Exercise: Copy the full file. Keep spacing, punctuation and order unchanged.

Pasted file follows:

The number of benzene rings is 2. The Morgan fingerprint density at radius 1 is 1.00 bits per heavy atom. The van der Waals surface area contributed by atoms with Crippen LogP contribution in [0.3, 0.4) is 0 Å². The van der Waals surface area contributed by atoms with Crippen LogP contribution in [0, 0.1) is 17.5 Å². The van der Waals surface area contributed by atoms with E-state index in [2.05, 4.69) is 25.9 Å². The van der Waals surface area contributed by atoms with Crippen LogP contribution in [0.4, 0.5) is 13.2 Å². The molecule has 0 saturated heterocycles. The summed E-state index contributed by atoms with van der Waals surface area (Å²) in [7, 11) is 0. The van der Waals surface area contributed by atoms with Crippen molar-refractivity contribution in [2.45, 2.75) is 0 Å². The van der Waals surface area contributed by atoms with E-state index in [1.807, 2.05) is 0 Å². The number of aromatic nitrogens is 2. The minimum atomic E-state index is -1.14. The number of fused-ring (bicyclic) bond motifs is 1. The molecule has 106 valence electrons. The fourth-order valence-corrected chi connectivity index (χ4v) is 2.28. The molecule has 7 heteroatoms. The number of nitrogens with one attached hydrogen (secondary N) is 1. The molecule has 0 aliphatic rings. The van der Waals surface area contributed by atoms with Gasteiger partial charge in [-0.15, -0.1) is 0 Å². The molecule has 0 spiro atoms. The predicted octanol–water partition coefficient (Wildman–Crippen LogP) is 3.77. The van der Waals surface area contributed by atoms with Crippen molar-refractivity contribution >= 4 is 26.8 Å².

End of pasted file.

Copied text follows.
The number of benzene rings is 2. The Morgan fingerprint density at radius 1 is 1.00 bits per heavy atom. The van der Waals surface area contributed by atoms with Crippen LogP contribution in [0.3, 0.4) is 0 Å². The van der Waals surface area contributed by atoms with Crippen LogP contribution in [0, 0.1) is 17.5 Å². The van der Waals surface area contributed by atoms with E-state index in [2.05, 4.69) is 25.9 Å². The van der Waals surface area contributed by atoms with Crippen LogP contribution in [0.4, 0.5) is 13.2 Å². The molecule has 0 saturated heterocycles. The summed E-state index contributed by atoms with van der Waals surface area (Å²) in [7, 11) is 0. The van der Waals surface area contributed by atoms with Crippen molar-refractivity contribution in [2.45, 2.75) is 0 Å². The van der Waals surface area contributed by atoms with E-state index in [1.807, 2.05) is 0 Å². The number of aromatic nitrogens is 2. The minimum atomic E-state index is -1.14. The number of fused-ring (bicyclic) bond motifs is 1. The molecule has 106 valence electrons. The fourth-order valence-corrected chi connectivity index (χ4v) is 2.28. The molecule has 7 heteroatoms. The number of nitrogens with one attached hydrogen (secondary N) is 1. The molecule has 0 aliphatic rings. The van der Waals surface area contributed by atoms with Gasteiger partial charge in [-0.15, -0.1) is 0 Å². The molecule has 0 spiro atoms. The predicted octanol–water partition coefficient (Wildman–Crippen LogP) is 3.77. The van der Waals surface area contributed by atoms with Crippen molar-refractivity contribution >= 4 is 26.8 Å².